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Operational risk

Category: Corporate Governance

Operational risk (or Transaction risk). The risk arising from problems with service or product delivery. This risk is a function of internal controls, information systems, human resource issues, and operating processes. Operational risk exists in all products and services.

Operational risk affects the long-term existence of a bank, and arises from breakdowns in corporate governance -internal controls. Such breakdowns can lead to financial losses through error, fraud, or failure to perform in a timely manner or cause the interests of the bank to be compromised in some other way, for example, by its dealers, lending officers or other staff exceeding their authority or conducting business in an unethical or risky manner. Other aspects of operations risk include major failure of information technology systems or events such as major fires or other disasters

• Human Resource Issues- Development of management and staff

It is the duty of Supervisory Council and Management Board to support and encourage the recruitment and development of the Bank’s human resources. Access to professional development is important, often through arrangements with training academies or internal training capabilities. Hiring and retention of qualified professionals is not only an obligation, but has financial implications to the Bank — either positive or negative — depending on whether the Bank can retain talented people. This leads logically to the discussion of compensation policies. Included in this would be compensation far exceeding agreed-upon performance levels and goals and address the use of a bonus as compensation. Performance-based compensation is the objective.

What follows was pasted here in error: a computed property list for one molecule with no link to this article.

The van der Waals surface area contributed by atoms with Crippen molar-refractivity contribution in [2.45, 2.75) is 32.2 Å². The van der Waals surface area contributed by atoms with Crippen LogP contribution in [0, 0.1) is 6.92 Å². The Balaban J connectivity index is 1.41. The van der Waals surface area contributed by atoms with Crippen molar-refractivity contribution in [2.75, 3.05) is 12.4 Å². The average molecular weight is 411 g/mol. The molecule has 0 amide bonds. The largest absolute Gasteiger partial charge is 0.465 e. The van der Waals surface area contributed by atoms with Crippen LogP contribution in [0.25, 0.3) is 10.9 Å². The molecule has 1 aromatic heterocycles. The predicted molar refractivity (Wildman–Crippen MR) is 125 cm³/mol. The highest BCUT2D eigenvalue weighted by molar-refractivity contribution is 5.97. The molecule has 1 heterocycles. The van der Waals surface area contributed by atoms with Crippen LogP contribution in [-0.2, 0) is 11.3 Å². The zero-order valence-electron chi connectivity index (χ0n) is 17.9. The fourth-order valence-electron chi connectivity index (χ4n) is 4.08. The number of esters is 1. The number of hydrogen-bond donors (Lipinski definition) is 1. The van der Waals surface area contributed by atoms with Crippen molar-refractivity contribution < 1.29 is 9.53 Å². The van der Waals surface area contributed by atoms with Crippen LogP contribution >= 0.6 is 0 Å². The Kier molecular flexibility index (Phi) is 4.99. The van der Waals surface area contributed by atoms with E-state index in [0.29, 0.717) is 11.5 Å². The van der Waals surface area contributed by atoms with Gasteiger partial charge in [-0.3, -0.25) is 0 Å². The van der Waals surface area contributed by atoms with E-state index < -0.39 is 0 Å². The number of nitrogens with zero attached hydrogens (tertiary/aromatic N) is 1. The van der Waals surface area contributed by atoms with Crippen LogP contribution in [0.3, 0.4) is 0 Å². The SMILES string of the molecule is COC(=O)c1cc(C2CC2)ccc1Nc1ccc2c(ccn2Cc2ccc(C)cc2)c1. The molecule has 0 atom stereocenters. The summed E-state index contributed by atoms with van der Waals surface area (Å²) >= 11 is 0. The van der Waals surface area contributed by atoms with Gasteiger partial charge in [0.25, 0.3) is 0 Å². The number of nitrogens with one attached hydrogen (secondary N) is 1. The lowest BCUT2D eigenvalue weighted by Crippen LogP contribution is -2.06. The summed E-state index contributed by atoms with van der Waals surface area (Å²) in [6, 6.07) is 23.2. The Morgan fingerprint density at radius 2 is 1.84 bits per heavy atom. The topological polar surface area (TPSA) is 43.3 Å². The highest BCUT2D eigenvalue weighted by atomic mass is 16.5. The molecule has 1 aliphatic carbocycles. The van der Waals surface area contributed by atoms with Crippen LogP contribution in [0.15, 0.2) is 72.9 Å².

• Information Management Issues

As the national and global financial transactions and markets are increasingly interrelated, the necessity to capture information flows has become more important, including for the management of the Bank’s decision-making. Information systems are necessary to deliver the proper information to various levels of management in a timely manner.

A primary example of use of the information system is the so-called «management information system» or MIS, which is designed to capture the key information that various levels of management need to see their markets and make their decisions. This will be interactive between levels of management and between areas of the Bank that influence each other’s business. Particularly important in this is the creation of a customer profile for the Bank that shows its full use of services, its overall profitability to the Bank.


Below is just a short list of examples of losses that were caused by failure to address operational risks at some international banks.

Bank of Montreal — unauthorized withdrawal from client accounts by a branch employee. Losses in amount of 2.7 million Canadian Dollars.

Canadian Imperial Bank of Commerce — Electronic Banking processing problems affected 85,000 deposit accounts.

NatWest — system problems following implementation of new Windows NT platform. Impact — 400 branches and 300 ATM temporarily had to close down.